Chou et al. found
a very robust shift in CABG outcomes at the time of online publication [of outcomes data] in more competitive markets, suggesting that improved quality information caused hospitals in more competitive markets to use more resources to provide better health outcomes for Medicare patients. Specifically, in more competitive hospital markets the online publication of CABG report cards resulted in a roughly 5-10% reduction in mortality at an additional cost of approximately two thousand dollars per case.
Moreover, they found no evidence that the patients that received CABG surgery were systematically healthier after report cards went online, as would be the case if surgeons were selectively refusing to operate on severely ill patients. In summary, publishing outcomes in Pennsylvania appeared to result in better care and better outcomes for heart patients, including the severely ill.
Clearly, more data are needed. Chou et al.’s results are encouraging if you support publication of outcomes data, but their inferences are based on the results of intensive statistical modeling of observational data, rather than a designed experiment or an experiment of nature.
But for the sake of argument, let’s suppose it’s true that, as Kolker suggests, public reporting of outcomes leads surgeons to avoid operating on more severely ill patients. What should we think about this?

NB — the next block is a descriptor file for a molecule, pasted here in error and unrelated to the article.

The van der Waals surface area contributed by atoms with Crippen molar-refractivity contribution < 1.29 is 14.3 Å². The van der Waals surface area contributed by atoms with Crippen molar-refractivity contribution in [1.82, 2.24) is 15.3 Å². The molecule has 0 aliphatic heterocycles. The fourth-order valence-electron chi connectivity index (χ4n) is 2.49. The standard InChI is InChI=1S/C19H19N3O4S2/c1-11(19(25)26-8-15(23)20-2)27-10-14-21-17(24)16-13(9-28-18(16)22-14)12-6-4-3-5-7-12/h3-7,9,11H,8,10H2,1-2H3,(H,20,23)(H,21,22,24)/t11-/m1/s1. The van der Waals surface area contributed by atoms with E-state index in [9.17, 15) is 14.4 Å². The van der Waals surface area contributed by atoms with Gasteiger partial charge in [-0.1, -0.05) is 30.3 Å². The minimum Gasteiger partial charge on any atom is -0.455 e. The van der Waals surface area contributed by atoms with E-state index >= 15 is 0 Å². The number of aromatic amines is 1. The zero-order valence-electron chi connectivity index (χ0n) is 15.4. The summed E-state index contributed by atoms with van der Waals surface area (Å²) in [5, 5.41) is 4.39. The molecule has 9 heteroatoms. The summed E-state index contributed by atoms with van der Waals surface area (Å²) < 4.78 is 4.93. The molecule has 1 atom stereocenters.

The image accompanying Kolker’s article (to the right) suggests that New York surgeons are functioning as a “death panel,” advancing their careers at the expense of the direly ill. However, to make the case that surgeons are killing patients, we need evidence that surgeons’ decisions are leading to a higher death rate among patients.
Joynt and her colleagues looked at that. If public reporting of outcomes leads surgeons to not operate on sicker patients, and if not getting surgery kills those patients, then we would expect higher mortality rates for heart patients in states with public reporting. But Joynt et al. found that
there was no difference in overall acute [heart attack] mortality between states with and without public reporting.
Again, more data are needed to confirm this. Nevertheless, the lack of a difference in mortality means that it’s at least possible that surgeons are accurately judging whether patients would benefit from surgery. That is, perhaps they are declining to operate on those patients for whom the operative risk and cumulative trauma of surgery are such that the patient would gain no additional life from the procedure.
My bottom line is that it is premature to conclude that surgeons are letting patients die to advance their careers. The question is nevertheless important and I urge you to read Kolker’s article. For more TIE posts on the complexities of using outcomes to improve quality, see here, here, and here. For more on the importance of competition among hospitals for improving health care quality, see here.
UPDATE: You’ll find a discussion of this post on Reddit.